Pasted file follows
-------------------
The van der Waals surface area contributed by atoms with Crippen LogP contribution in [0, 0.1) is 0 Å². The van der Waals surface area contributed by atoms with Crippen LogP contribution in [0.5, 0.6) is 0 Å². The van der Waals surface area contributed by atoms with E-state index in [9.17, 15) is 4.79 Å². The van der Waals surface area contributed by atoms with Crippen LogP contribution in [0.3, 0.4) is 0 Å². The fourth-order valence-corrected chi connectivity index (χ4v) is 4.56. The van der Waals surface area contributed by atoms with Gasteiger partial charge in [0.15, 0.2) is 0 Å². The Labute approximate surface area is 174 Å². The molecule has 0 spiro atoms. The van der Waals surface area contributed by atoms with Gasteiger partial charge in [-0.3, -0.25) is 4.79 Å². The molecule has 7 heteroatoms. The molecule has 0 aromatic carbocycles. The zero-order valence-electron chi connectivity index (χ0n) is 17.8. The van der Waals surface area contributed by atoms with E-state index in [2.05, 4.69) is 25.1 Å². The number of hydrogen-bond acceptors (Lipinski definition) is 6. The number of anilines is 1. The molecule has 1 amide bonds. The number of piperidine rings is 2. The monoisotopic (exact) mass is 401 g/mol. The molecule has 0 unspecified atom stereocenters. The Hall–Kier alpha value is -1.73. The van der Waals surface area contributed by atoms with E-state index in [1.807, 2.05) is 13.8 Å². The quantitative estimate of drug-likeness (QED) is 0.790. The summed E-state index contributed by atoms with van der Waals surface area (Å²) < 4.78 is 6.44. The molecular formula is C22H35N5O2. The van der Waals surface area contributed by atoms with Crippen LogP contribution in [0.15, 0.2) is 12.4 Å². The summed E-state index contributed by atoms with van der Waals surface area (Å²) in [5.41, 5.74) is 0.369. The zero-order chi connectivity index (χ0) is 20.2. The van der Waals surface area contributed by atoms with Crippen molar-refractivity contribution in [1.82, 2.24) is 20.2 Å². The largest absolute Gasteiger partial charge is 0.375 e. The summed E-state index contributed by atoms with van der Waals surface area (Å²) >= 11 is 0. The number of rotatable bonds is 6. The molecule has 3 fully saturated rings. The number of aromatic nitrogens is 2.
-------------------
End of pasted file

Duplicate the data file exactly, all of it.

The van der Waals surface area contributed by atoms with Crippen LogP contribution in [0, 0.1) is 0 Å². The van der Waals surface area contributed by atoms with Crippen LogP contribution in [0.5, 0.6) is 0 Å². The van der Waals surface area contributed by atoms with E-state index in [9.17, 15) is 4.79 Å². The van der Waals surface area contributed by atoms with Crippen LogP contribution in [0.3, 0.4) is 0 Å². The fourth-order valence-corrected chi connectivity index (χ4v) is 4.56. The van der Waals surface area contributed by atoms with Gasteiger partial charge in [0.15, 0.2) is 0 Å². The Labute approximate surface area is 174 Å². The molecule has 0 spiro atoms. The van der Waals surface area contributed by atoms with Gasteiger partial charge in [-0.3, -0.25) is 4.79 Å². The molecule has 7 heteroatoms. The molecule has 0 aromatic carbocycles. The zero-order valence-electron chi connectivity index (χ0n) is 17.8. The van der Waals surface area contributed by atoms with E-state index in [2.05, 4.69) is 25.1 Å². The number of hydrogen-bond acceptors (Lipinski definition) is 6. The number of anilines is 1. The molecule has 1 amide bonds. The number of piperidine rings is 2. The monoisotopic (exact) mass is 401 g/mol. The molecule has 0 unspecified atom stereocenters. The Hall–Kier alpha value is -1.73. The van der Waals surface area contributed by atoms with E-state index in [1.807, 2.05) is 13.8 Å². The quantitative estimate of drug-likeness (QED) is 0.790. The summed E-state index contributed by atoms with van der Waals surface area (Å²) < 4.78 is 6.44. The molecular formula is C22H35N5O2. The van der Waals surface area contributed by atoms with Crippen LogP contribution in [0.15, 0.2) is 12.4 Å². The summed E-state index contributed by atoms with van der Waals surface area (Å²) in [5.41, 5.74) is 0.369. The zero-order chi connectivity index (χ0) is 20.2. The van der Waals surface area contributed by atoms with Crippen molar-refractivity contribution in [1.82, 2.24) is 20.2 Å². The largest absolute Gasteiger partial charge is 0.375 e. The summed E-state index contributed by atoms with van der Waals surface area (Å²) >= 11 is 0. The number of rotatable bonds is 6. The molecule has 3 fully saturated rings. The number of aromatic nitrogens is 2.